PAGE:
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|Title:||Understanding Information Behaviour: How Do Students and Faculty Find Books?|
|Citation:||Journal of Academic Librarianship, 2008, 34 (1), pp. 3-15|
|Abstract:||Faculty and students at University College London (UCL) were polled online in November 2006 as part of a wider investigation into the impact of e-books in UK higher education. One of the survey questions probed the strategies that members of the academic community use to identify the conventional printed books that they need for work, study, or leisure. This article reports on a quasi-experimental statistical investigation of the survey findings for this single question. Multivariate data analysis suggests that book discovery is very highly structured, with gender, subject discipline, and academic status offering powerful predictors of certain underlying behavioural strategies. A model of book discovery strategies is developed and this is used to help segment the survey population into those with high or low levels of dependence on formal library systems or nonlibrary-based solutions. The paper concludes with a discussion of some of the practical implications of these findings for librarians, publishers, and booksellers.|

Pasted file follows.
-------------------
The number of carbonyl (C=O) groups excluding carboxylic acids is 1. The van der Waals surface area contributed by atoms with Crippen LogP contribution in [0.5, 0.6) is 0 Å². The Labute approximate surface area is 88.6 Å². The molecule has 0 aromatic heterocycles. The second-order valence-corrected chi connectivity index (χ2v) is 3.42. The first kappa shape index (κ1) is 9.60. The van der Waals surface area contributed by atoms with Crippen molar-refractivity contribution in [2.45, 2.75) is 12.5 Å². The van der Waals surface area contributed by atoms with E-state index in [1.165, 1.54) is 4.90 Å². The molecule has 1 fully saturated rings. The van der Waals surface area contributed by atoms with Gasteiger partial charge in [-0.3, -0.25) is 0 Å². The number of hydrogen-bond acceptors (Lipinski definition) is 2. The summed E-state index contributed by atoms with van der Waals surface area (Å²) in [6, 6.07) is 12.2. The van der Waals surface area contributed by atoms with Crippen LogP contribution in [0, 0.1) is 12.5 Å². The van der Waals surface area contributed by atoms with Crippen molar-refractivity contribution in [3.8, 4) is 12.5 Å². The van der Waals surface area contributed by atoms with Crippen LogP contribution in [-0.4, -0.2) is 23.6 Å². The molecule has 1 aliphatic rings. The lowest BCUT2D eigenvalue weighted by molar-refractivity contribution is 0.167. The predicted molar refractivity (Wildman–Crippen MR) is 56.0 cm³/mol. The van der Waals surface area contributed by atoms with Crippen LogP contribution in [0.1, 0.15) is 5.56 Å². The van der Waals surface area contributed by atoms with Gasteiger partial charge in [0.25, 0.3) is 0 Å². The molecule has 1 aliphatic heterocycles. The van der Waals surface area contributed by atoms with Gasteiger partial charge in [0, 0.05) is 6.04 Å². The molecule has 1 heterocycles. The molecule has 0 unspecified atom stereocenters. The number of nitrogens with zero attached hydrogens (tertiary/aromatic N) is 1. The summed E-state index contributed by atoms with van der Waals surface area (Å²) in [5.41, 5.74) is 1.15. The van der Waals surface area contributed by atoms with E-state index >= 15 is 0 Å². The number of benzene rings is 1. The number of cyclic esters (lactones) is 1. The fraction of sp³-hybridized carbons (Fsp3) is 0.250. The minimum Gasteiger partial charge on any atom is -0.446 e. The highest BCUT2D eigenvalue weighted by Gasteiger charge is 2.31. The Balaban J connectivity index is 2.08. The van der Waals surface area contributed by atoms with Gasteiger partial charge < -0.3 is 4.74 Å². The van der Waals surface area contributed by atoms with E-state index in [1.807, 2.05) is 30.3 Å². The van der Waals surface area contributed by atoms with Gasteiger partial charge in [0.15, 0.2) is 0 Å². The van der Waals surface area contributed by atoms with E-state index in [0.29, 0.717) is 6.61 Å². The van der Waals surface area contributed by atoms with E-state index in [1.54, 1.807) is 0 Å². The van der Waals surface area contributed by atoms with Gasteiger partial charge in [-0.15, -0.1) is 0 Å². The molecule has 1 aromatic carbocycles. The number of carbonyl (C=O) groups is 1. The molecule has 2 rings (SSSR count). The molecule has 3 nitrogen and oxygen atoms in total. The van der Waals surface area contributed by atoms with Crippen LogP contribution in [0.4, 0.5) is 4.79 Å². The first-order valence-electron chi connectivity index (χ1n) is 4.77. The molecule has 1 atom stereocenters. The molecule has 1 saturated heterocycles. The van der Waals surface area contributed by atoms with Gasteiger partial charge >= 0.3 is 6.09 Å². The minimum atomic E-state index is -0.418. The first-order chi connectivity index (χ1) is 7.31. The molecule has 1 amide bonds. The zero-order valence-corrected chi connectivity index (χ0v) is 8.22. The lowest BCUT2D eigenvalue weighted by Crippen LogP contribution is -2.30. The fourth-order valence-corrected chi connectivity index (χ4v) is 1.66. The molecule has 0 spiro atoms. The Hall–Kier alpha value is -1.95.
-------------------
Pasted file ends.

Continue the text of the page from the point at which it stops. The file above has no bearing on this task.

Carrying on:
|Appears in Collections:||Published Articles, University Library|
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